Reinforcing and developing skills around kindness, inclusion, and respect has never been more important in this challenging global world.  Social media enables connectivity around the globe where we are exposed, more than ever, to different ways of living and thinking. “Respect for self and others” is an attitude that needs to be developed and practiced.  Teachers confirm that young people often find life stressful.  Bullying and cyber bullying, peer pressure, uncertain job markets, access to more information than ever before in history, confusion around paths to success, and many other issues result in student anxiety and an increased need for effective stress management.  Keeping issues in perspective and being able to laugh at oneself and situations are important life skills.

  • Our programming builds the specific character strengths of humour, bravery and confidence, gratitude, forgiveness and creativity through personal storytelling and healthy humour (Visit for an explanation of all 24 character strengths)

A parent of a girl in our 2019 summer FunCamp program put it this way, “The open communication strengthened my daughter’s confidence and being able to express herself and how she feels about herself. Having others laugh with her brought joy to her natural self.” (Bethany Nurse)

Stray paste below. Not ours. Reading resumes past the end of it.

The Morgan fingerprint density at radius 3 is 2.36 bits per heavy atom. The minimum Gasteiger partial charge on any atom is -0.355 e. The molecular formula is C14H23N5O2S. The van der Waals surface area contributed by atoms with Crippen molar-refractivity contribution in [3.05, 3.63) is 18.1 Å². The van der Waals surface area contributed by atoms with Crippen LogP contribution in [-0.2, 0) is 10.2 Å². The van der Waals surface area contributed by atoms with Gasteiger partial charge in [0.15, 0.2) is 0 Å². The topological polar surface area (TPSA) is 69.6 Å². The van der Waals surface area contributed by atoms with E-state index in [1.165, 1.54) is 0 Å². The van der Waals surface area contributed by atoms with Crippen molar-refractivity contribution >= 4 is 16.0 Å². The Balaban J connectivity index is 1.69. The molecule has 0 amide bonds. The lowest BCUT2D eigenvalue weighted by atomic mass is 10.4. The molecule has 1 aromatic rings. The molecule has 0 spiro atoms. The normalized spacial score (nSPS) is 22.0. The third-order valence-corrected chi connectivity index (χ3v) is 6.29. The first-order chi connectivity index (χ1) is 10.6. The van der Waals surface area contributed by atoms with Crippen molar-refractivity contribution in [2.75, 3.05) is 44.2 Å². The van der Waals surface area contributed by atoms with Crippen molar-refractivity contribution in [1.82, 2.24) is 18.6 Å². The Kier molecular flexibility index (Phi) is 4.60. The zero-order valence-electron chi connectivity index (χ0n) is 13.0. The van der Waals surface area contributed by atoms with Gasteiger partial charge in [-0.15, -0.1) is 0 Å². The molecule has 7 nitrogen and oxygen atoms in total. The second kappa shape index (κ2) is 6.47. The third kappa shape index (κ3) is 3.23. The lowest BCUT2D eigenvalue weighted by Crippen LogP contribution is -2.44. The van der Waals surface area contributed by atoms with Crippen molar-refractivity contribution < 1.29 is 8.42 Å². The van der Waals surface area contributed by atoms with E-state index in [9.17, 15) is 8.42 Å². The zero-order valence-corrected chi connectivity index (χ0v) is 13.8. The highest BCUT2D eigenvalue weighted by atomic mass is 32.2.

Rooted in the fields of Positive Psychology and Positive Education, we support the 24 character strengths model, especially the character strengths of humour, bravery & confidence, and creativity. Healthy humour is our goal rather than hurtful humour such as sarcasm and the mean humour of bullying.  Our research base is well-cited and respected. 

  • Our programming develops written and oral literacy skills in a fun environment

Let’s have FUN – and learn at the same time!  This programming aligns with the curriculum and enables the development of language and communications skills in an engaging format that students and teachers love!  They write about and perform their own life experiences.


Teachers appreciate the opportunity to inject fun into learning and confirm that the development of transferrable life skills such as problem solving, collaboration and public speaking is highly valuable and that our program enhances social skills which reduces conflicts among students.  

“In our 21st century world,  media, particularly social media, guarantee that today’s children are bombarded with serious and even frightening issues they need help navigating. Bullying, gangs and even terrorism were unimaginable for most of today’s adults when they were young. Yet, most of us who deal with kids on a regular basis tend to focus on these matters to the exclusion of things that make life lighter and provide balance.” – Sue Stephenson, author, Kidding Around: connecting kids to happiness, laughter and humour

Up to 70 percent of mental health problems begin in childhood or adolescence. As many as one in five people in Ontario between the ages of four and 16 experience some form of mental health problem at any given time, yet fewer than one in six children and youth receive the specialized treatment services they require. – Child and Mental Health and Addictions in Ontario, MHASEF – ICES 2015